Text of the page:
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Показать все книги автора/авторов: Simak Clifford
 

«All Flesh Is Grass and Other Stories», Clifford Simak

All Flesh is Grass

First published: 1965

1

When I swung out of the village street onto the main highway, there was a truck behind me. It was one of those big semi jobs and it was really rolling. The speed limit was forty-five on that stretch of road, running through one corner of the village, but at that time in the morning it wasn't reasonable to expect that anyone would pay attention to a posted speed.

I wasn't too concerned with the truck. I'd be stopping a mile or so up the road at Johnny's Motor Court to pick up Alf Peterson, who would be waiting for me, with his fishing tackle ready. And I had other things to think of, too — principally the phone and wondering who I had talked with on the phone. There had been three voices and it all was very strange, but I had the feeling that it may have been one voice, changed most wonderfully to make three voices, and that I would know that basic voice if I could only pin it down. And there had been Gerald Sherwood, sitting in his study, with two walls lined by books, telling me about the blueprints that had formed, unbidden, in his brain. There had been Stiffy Grant, pleading that I not let them use the bomb. And there had been, as well, the fifteen hundred dollars.

Just up the road was the Sherwood residence, set atop its hill, with the house almost blotted out, in the early dawn, by the bulking blackness of the great oak trees that grew all around the house. Staring at the hill, I forgot about the phone and Gerald Sherwood in his book-lined study with his head crammed full of blueprints, and thought instead of Nancy and how I'd met her once again, after all those years since high school. And I recalled those days when we had walked hand in hand, with a pride and happiness that could not come again, that can come but once when the world is young and the first, fierce love of youth is fresh and wonderful.

The road ahead was clear and wide; the four lanes continued for another twenty miles or so before they dwindled down to two. There was no one on the road except myself and the truck, which was coming up behind me and coming fairly fast.

Watching the headlights in my rear vision mirror, I knew that in just a little while it would be swinging out to pass me.

I wasn't driving fast and there was a lot of room for the truck to pass me, and there was not a thing to hit and then I did hit something.

It was like running into a strong elastic band. There was no thump or crash. The car began slowing down as if I had put on the brakes. There was nothing I could see and for a moment I thought that something must have happened to the car — that the motor had gone haywire or the brakes had locked, or something of the sort. I took my foot off the accelerator and the car came to a halt, then started to slide back, faster and faster, for all the world as if I'd run into that rubber band and now it was snapping back.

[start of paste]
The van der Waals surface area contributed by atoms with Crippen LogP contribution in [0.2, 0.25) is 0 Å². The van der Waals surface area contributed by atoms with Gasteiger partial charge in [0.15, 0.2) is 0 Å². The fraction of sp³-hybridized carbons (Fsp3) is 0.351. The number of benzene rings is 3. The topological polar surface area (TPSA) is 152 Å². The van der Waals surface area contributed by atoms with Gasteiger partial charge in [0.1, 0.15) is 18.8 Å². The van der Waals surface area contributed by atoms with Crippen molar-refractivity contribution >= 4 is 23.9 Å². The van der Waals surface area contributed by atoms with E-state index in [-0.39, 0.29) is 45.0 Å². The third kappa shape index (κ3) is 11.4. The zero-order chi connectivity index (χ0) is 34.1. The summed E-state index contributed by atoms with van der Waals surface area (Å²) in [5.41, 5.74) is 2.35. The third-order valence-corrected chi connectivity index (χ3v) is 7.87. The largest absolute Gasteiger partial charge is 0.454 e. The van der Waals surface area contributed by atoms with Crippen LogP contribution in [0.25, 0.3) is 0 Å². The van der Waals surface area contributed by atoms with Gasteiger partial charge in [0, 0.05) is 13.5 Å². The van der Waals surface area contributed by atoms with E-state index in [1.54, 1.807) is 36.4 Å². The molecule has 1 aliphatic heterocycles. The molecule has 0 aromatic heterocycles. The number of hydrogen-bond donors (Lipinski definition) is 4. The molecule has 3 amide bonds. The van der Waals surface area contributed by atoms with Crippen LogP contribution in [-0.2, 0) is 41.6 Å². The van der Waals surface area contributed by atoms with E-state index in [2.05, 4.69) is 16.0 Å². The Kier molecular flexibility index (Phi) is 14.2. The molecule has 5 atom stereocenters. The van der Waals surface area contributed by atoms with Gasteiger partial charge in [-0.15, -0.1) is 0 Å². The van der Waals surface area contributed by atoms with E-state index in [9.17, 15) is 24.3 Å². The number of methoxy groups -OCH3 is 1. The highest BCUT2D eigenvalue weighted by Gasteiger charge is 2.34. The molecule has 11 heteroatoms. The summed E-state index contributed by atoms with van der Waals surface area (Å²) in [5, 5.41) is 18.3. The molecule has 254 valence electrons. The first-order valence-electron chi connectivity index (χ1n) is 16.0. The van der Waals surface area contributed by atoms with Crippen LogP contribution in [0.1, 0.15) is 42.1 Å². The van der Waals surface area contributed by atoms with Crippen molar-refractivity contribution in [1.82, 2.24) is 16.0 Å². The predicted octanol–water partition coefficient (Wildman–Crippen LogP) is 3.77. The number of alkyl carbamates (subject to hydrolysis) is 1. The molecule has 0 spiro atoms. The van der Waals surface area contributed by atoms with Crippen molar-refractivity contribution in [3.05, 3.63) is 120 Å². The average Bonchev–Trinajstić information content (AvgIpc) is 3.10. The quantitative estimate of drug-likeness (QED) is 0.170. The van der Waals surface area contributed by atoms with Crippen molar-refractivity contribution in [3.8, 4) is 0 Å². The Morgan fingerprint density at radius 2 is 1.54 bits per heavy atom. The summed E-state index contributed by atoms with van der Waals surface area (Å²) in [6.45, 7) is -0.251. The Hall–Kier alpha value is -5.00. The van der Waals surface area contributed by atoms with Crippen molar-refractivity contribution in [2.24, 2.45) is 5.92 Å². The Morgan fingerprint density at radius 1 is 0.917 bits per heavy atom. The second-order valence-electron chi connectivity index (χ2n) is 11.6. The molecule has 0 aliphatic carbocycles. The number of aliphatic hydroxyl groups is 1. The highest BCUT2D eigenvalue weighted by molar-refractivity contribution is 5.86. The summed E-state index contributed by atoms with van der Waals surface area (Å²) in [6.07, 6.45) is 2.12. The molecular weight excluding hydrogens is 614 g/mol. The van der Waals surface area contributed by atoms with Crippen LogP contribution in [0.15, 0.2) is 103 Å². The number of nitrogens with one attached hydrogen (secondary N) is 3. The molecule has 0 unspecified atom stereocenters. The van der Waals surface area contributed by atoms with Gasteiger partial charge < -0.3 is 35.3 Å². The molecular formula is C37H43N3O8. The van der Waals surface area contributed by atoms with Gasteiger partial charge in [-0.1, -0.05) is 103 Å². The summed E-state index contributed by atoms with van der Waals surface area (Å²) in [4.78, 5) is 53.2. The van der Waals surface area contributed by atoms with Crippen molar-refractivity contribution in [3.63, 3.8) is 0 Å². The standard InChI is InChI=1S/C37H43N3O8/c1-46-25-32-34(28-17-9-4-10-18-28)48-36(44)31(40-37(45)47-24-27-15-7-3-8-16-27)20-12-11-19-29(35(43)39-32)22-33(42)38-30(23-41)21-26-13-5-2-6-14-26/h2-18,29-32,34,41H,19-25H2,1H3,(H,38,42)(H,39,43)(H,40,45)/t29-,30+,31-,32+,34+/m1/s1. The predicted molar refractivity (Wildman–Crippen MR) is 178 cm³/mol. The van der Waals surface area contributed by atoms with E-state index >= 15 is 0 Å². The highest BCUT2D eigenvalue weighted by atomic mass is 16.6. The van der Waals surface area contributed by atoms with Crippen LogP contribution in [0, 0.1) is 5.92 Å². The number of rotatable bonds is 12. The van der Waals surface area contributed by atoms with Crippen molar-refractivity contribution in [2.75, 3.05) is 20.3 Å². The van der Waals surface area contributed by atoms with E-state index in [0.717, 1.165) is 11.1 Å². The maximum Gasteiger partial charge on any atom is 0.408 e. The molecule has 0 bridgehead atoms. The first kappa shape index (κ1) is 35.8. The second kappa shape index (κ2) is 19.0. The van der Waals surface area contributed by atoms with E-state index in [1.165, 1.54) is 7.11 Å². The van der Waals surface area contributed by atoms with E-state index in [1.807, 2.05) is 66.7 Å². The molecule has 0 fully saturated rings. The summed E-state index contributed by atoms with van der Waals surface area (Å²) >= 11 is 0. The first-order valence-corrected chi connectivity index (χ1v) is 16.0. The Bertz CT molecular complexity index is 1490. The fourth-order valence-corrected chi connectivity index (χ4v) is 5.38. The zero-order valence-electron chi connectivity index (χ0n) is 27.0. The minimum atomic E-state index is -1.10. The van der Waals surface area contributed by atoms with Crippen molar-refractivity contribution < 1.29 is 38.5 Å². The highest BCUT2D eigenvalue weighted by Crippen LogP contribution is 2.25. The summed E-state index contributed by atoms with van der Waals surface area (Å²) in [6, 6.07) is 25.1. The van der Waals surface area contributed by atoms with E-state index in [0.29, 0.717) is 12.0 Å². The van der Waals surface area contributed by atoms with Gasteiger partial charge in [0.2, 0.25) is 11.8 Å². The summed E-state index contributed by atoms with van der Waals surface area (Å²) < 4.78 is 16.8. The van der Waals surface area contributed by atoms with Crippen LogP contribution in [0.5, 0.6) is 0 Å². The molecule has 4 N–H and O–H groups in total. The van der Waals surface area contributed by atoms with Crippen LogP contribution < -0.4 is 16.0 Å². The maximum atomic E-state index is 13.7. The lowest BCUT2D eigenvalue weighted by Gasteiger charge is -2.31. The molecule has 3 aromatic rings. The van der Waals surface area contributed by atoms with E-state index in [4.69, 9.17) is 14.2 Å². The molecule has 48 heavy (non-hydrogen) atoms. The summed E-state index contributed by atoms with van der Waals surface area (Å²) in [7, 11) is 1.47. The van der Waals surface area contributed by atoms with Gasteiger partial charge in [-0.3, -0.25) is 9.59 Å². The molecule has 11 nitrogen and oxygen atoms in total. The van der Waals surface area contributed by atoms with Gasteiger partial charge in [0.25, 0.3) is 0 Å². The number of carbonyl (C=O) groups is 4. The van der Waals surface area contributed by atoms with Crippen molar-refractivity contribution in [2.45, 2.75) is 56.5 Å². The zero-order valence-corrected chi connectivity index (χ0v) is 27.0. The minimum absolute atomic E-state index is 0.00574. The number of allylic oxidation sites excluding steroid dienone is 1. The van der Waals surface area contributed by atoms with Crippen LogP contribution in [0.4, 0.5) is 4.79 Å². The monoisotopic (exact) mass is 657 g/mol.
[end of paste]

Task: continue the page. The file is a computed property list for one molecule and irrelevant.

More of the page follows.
I flipped the drive to neutral because I could smell the rubber as the tires screeched on the road, and as soon as I flipped it over, the car snapped back so fast that I was thrown against the wheel.

Behind me the horn of the truck blared wildly and tires howled on the pavement as the driver swung his rig to miss me. The truck made a swishing sound as it went rushing past and beneath the swishing, I could hear the rubber of the tires sucking at the roadbed, and the whole thing rumbled as if it might be angry at me for causing it this trouble. And as it went rushing past, my car came to a halt, over on the shoulder of the road.

Then the truck hit whatever I had hit. I could hear it when it struck.

It made a little plop. For a single instant, I thought the truck might break through whatever the barrier might be, for it was heavy and had been going fast and for a second or so there was no sign that it was slowing down. Then it began to slow and I could see the wheels of that big job skidding and humping, so that they seemed to be skipping on the pavement, still moving forward doggedly, but still not getting through.

It moved ahead for a hundred feet or so beyond the point where I had stopped. And there the rig came to a halt and began skidding back. It slid smoothly for a moment, with the tires squealing on the pavement, then it began to jackknife. The rear end buckled around and came sideways down the road, heading straight for me.

I had been sitting calmly in the car, not dazed, not even too much puzzled. It all had happened so fast that there had not been time to work up much puzzlement. Something strange had happened, certainly, but I think I had the feeling that in just a little while I'd get it figured out and it would all come right again.

So I had stayed sitting in the car, absorbed in watching what would happen to the truck. But when it came sliding back down the road, jackknifing as it slid, I slapped the handle of the door and shoved it with my shoulder and rolled out of the seat. I hit the pavement and scrambled to my feet and ran.

Behind me the tires of the truck were screaming and then there was a crash of metal, and when I heard the crash, I jumped out on the grassy shoulder of the road and had a look behind me. The rear end of the truck had slammed into my car and shoved it in the ditch and now was slowly, almost majestically, toppling into the ditch itself, right atop my car "Hey, there!" I shouted. It did no good, of course, and I knew it wouldn't. The words were just jerked out of me.


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